If you can afford it, you might want to also purchase an uninsured/underinsured motorist (UM/UIM) insurance policy for your motorcycle. This protects you financially in the event you are involved in a collision that is the fault of someone who does not have (or who has inadequate) insurance.

Ideally, another driver’s liability insurance will cover your bike repairs, medical costs, and related expenses if that driver is at fault. But too many California drivers choose to drive without the mandatory insurance (about 4.1 million of them in 2012, in fact), which would mean you would have to cover those costs yourself. A UM/UIM policy allows you to be reimbursed for those costs by your own insurance provider in the event you are victimized in a crash caused by an uninsured or underinsured motorist.

CA Motorcycle Insurance - riding down the road fast5. You are required by law to carry proof of insurance when riding your motorcycle.

Yes, it can sometimes be a hassle to bring your insurance information with you every time you ride your motorcycle. But if you are busted without insurance, you can be slapped with a fine of between $100 and $200 (or up to $500 for repeat offenses).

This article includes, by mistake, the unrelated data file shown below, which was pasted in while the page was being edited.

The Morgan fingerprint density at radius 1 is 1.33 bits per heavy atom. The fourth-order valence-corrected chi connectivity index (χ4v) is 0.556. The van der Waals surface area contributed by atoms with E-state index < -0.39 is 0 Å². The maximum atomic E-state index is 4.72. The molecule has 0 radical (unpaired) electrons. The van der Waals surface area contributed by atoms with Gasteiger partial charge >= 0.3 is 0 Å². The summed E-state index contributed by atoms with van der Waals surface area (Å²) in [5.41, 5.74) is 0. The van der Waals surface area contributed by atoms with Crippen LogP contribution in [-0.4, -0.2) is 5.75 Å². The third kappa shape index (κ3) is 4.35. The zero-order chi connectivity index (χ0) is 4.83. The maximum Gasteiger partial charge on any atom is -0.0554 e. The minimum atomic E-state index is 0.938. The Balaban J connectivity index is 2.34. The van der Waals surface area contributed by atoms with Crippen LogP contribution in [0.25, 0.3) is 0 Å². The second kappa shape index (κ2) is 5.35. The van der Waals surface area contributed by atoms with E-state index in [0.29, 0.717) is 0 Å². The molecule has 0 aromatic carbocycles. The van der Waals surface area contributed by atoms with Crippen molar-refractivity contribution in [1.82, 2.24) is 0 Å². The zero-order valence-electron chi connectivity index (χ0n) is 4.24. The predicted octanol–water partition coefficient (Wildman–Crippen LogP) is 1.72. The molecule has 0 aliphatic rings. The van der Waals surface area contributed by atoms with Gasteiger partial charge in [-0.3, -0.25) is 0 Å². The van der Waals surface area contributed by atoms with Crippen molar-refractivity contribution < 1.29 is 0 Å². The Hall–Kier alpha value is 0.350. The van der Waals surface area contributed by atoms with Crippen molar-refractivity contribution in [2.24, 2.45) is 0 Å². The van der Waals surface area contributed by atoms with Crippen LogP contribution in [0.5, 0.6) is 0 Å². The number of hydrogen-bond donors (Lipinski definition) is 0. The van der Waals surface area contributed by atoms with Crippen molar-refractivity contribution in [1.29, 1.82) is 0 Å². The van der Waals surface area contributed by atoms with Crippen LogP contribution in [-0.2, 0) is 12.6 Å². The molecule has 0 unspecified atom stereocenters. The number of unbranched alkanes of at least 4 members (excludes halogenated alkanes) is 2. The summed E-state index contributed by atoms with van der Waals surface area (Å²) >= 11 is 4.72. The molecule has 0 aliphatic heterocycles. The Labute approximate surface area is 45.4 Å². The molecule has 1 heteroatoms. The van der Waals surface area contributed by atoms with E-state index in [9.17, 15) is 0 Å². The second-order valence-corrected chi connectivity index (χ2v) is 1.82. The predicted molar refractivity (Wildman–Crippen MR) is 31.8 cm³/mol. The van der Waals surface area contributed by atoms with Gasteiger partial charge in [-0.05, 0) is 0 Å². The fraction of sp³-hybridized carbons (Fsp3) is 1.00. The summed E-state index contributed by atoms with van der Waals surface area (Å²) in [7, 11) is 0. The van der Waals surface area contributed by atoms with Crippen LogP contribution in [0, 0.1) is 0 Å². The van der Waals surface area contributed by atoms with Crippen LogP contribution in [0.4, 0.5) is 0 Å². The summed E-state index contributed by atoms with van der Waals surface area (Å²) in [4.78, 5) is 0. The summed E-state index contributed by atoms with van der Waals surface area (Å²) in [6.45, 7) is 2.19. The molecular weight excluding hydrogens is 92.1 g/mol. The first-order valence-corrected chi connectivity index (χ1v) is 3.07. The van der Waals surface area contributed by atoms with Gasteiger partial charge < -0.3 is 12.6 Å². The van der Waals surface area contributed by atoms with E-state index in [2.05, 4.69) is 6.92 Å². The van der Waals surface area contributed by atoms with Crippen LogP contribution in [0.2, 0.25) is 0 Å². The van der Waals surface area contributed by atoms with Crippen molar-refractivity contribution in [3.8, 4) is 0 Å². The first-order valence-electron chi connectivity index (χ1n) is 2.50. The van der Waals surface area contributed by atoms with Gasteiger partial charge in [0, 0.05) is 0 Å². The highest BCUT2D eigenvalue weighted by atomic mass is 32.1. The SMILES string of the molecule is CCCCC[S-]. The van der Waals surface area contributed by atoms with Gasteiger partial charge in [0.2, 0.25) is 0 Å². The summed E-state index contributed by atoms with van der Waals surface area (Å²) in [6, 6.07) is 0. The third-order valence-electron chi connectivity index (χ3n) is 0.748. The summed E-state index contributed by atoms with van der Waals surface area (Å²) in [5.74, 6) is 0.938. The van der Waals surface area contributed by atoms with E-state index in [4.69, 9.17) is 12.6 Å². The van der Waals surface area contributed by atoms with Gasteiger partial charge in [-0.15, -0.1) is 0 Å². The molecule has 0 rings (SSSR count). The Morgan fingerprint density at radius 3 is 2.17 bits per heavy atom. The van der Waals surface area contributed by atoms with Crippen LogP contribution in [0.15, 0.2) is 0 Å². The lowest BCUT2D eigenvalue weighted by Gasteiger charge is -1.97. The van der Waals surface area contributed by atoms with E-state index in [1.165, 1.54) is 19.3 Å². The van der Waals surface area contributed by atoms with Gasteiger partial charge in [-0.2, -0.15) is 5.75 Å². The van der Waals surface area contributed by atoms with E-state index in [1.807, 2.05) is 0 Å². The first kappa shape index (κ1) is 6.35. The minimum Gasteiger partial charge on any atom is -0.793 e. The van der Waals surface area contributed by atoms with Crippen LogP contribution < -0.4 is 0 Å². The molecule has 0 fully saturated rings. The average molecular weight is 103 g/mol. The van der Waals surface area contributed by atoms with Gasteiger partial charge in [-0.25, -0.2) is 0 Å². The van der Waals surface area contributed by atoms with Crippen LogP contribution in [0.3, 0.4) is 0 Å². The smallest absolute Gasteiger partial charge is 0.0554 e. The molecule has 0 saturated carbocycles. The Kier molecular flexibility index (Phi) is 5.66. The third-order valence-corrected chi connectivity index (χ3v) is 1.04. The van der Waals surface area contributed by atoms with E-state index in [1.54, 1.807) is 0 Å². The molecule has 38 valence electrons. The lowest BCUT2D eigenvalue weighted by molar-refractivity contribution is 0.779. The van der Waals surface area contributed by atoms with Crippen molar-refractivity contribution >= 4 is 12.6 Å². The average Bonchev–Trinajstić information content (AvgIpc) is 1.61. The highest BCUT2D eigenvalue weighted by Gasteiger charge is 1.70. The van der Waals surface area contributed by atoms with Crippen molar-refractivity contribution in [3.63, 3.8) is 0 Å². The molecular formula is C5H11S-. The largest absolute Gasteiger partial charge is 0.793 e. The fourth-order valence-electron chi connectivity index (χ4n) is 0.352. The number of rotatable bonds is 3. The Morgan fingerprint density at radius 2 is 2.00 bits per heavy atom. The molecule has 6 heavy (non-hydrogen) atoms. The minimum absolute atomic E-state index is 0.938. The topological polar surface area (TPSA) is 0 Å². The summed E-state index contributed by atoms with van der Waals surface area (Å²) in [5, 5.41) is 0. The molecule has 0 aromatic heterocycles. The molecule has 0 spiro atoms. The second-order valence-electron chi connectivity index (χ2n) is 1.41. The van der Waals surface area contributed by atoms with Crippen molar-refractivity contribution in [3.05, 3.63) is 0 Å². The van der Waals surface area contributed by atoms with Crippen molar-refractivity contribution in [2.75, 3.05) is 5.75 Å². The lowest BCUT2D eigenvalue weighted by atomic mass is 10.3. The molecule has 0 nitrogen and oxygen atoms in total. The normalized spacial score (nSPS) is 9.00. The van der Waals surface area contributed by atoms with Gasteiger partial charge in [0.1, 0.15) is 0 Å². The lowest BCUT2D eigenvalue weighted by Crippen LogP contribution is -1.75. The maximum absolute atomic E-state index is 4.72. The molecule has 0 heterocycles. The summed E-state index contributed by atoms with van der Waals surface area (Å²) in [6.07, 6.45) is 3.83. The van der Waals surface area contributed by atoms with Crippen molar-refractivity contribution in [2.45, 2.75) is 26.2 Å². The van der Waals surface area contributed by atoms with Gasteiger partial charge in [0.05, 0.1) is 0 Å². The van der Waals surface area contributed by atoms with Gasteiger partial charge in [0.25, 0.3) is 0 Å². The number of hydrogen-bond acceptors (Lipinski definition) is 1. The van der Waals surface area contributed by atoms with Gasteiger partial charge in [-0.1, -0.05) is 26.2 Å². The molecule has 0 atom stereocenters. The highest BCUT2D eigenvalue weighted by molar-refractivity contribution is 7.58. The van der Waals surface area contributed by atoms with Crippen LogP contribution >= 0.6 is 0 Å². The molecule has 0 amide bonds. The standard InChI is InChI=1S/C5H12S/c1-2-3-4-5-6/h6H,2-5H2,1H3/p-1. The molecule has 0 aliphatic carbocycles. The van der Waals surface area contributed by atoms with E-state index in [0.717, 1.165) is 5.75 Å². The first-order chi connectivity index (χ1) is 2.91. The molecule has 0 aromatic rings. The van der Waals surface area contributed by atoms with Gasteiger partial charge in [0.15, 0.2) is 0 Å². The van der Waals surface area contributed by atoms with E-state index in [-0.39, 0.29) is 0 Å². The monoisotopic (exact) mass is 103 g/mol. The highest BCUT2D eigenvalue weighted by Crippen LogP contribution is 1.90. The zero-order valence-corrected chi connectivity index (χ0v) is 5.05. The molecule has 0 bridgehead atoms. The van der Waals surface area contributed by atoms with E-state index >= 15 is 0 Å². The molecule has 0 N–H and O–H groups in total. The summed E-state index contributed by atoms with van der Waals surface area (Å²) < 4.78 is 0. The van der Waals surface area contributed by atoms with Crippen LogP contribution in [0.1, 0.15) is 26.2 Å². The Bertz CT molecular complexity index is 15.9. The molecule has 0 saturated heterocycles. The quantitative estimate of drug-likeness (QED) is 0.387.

Of course, there aren’t many places on a bike where you can stow those documents. The best solution is to keep your insurance card in something that you always take while riding, like your wallet, gear bag, or helmet.

6. Your motorcycle can be impounded if you are caught riding without insurance.


That’s a little-known provision of California law: in addition to levying fines, police officers have the right to impound your motorcycle if they catch you riding without insurance. Then you’ll be forced to pay additional fees to retrieve your bike from the impound lot, not to mention dealing with all of the time and hassle involved with getting your ride back.

Oh, and the authorities won’t release your motorcycle until you do in fact obtain the required insurance for it. And since impound lots charge daily fees, you’ll wind up paying more money depending on how long it takes you to secure a policy.

7. If you are hurt in a crash and you don’t have motorcycle insurance, you cannot recover non-economic damages.

Twenty years ago, Californians passed Proposition 213 in an effort to crack down on uninsured motorists. The law states that if you are involved in an accident (regardless of fault) and you do not have the mandatory liability insurance, you are barred from collecting non-economic damages. These include pain and suffering, disability or disfigurement, and loss of consortium (i.e., the ability to have or enjoy sex).